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As the sovereign debt crisis fuels a flight to quality, Canada is increasingly looking like a favourable landing spot for foreign capital, experts say.

"We're not problem-free, but on a relative basis we look great," said Mark Chandler, fixed-income strategist at RBC Dominion Securities Inc.

Canada's financial attributes today include one of the strongest credit ratings in the world, relatively low debt as a percentage of gross domestic product, a stable currency, a resilient banking system and a flexible monetary position.

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Foreign investor interest in Canadian debt - and the currency needed to buy it - has been growing during the sovereign debt crisis, kicked off last year by Dubai. Greece's struggle to manage its debt appears to be accelerating the trend.

The Canadian dollar rose against major currencies yesterday, gaining more than a cent on the U.S. greenback. The rise followed news from a summit of European Union leaders in Brussels that they would "take determined and co-ordinated action, if needed, to safeguard financial stability in the euro area as a whole."

The EU leadership is trying quell fears that the Greek debt crisis could spread to other countries, including Spain, Portugal and Ireland, and damage the euro. But the EU did not offer a financial bailout or a detailed rescue plan yesterday.

The Middle East is one example where the managers of massive foreign-exchange reserves are looking to diversify their holdings beyond the U.S. greenback and the euro. "Part of it is reducing their exposure slightly to the U.S., but part of it is wanting to get into these countries that they view as having promising prospects. Canada and Australia come to the fore regularly in those sorts of discussions," said Eric Lascelles, chief economics and rates strategist at TD Securities.

Mr. Lascelles, who recently returned from meetings in the Middle East, said he couldn't discuss the names of potential buyers of Canadian securities because of confidentiality agreements. But he added: "There certainly is a good amount of appetite. It's more than an anecdotal situation. It's a common theme that many countries and central banks are expressing."

While foreign investors chasing growth may still choose to put their money in emerging markets, Canada appeals to sovereign debt holders looking for stability. "The main thing is that Canada is very safe," Mr. Lascelles said. "For these bond investors, they just want to know that they are getting their money back."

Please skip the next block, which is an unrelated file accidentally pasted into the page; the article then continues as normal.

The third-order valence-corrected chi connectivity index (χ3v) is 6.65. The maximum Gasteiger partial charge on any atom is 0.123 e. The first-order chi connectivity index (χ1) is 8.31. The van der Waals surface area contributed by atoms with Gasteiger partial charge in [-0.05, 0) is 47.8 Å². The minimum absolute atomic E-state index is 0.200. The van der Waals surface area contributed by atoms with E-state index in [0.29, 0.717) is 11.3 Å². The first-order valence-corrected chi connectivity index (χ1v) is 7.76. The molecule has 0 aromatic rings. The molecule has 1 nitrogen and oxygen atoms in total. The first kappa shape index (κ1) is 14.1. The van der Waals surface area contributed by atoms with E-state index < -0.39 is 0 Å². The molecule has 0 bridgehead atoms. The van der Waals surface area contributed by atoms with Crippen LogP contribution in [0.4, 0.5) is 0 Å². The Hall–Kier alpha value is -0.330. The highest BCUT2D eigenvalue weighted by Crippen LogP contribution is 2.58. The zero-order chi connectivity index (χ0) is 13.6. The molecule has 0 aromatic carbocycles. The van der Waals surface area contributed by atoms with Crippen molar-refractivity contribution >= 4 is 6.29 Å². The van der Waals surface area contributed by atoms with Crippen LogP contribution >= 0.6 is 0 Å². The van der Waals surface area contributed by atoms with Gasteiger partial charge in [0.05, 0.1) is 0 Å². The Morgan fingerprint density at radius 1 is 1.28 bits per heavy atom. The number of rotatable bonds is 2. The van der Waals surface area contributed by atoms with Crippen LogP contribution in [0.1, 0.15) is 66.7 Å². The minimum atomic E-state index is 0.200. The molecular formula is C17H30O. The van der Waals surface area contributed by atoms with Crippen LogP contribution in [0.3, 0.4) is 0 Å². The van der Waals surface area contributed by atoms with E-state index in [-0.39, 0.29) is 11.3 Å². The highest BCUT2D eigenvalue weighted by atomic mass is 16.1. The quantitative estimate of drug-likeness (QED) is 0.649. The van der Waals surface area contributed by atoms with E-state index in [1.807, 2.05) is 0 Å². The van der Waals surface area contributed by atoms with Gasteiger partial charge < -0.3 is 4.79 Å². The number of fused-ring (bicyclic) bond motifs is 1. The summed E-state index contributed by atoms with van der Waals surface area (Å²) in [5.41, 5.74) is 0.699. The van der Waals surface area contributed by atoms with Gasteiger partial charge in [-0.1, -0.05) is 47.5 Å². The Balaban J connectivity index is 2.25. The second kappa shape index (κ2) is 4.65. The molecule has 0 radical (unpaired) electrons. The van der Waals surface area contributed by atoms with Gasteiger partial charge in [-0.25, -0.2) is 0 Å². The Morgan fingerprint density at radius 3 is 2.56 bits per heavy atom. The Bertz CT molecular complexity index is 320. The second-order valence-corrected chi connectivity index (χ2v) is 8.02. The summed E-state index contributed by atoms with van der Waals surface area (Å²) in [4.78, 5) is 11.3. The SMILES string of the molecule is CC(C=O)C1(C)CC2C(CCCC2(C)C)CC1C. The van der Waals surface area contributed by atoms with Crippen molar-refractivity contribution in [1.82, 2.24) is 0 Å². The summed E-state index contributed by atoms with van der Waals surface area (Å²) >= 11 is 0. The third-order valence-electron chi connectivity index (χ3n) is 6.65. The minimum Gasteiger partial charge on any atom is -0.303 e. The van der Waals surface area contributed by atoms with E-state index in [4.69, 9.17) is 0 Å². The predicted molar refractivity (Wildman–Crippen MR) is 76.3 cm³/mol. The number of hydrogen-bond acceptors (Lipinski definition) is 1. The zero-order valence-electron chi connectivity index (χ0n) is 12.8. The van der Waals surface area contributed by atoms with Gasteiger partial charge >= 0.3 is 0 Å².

An Investor's Guide to Understanding the Economy:

  • Part 1: How the money in the economy is managed
  • Part 2: How inflation works
  • Part 3: Avoiding the deflationary spiral
  • Part 4: How much money is too much money?
  • Part 5: How markets and currencies work
  • Part 6: How interest rates affect your investments


Over the past 12 months, international investors have purchased a net $65-billion of Canadian bonds, a figure that's almost double the previous record based on data going back a couple of decades, he said.

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Canada's debt has the highest rating possible of triple-A, a status it reached in 2002. It's one of only 18 countries with that rating and one of only four outside Europe (along with the U.S., Australia and Singapore).

"We certainly view Canada as having our highest rating of AAA. Our outlook is stable, which means we don't see that changing in the near term," said Nikola Swann, a credit analyst with Standard & Poor's in Toronto.

The country's triple-A rating is "rock solid" at a time when that of the U.S. and the U.K. are under close scrutiny, and Germany and France face the prospect of a sliding euro, Warren Lovely, government strategist with CIBC World Markets Inc.'s Macro Strategy Group, said in a report yesterday.

"As a sovereign debt crisis swirls, [Canada]s relative standing has strengthened further. Simply put, highly rated Canada offers safe harbour in today's global debt storm."

That relative strength was evident when looking south of the border this week. Higher-than-expected yields amid lower-than-average demand in U.S. Treasury auctions demonstrated that investors are becoming more selective.

A flight to quality in the global markets would likely create foreign demand for federal debt and Canada Mortgage Bonds, but it's less clear whether the move would extend to provincial bonds, Mr. Lovely said.

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Ottawa is expected to have erased almost all of the federal deficit by 2015, whereas the U.S. will likely still be running a deficit in the neighbourhood of 4 per cent of GDP. Canada, Mr. Lovely says, is one of the few countries in the world to have lowered general government debt as a percentage of GDP over the last decade.

***

The Scorecard

Canada and Australia look to be the healthiest economies when measured in terms of growth and government debt.

Net Debt

Real

Nominal

10-yr

Current

GDP

GDP

2011F

Chge

Rating/Outlook

%

%

% of GDP

S&P

North America

Canada

2.5

4.4

36

-9

AAA

Stb

United States

2.6

3.6

72

37

AAA

Stb

Other G7

France

1.5

2.2

67

31

AAA

Stb

Germany

1.7

1.9

58

21

AAA

Stb

United Kingdom

1.7

2.8

70

47

AAA

-ve

Japan

1.9

0.7

113

46

AA

-ve

Italy

1.3

2.3

103

8

A+

Stb

Other Distressed Europe

Spain

0.3

0.4

49

7

AA+

-ve

Ireland

-0.6

-1.0

49

36

AA

-ve

Portugal

1.2

1.8

69

38

A+

-ve

Greece

0.4

2.7

101

8

BBB+

-ve*

Other

Australia

3.0

5.1

2

-5

AAA

Stb

Notes: * ratings on negative watch

Source: CIBC World Markets; OECD Economic Outlook

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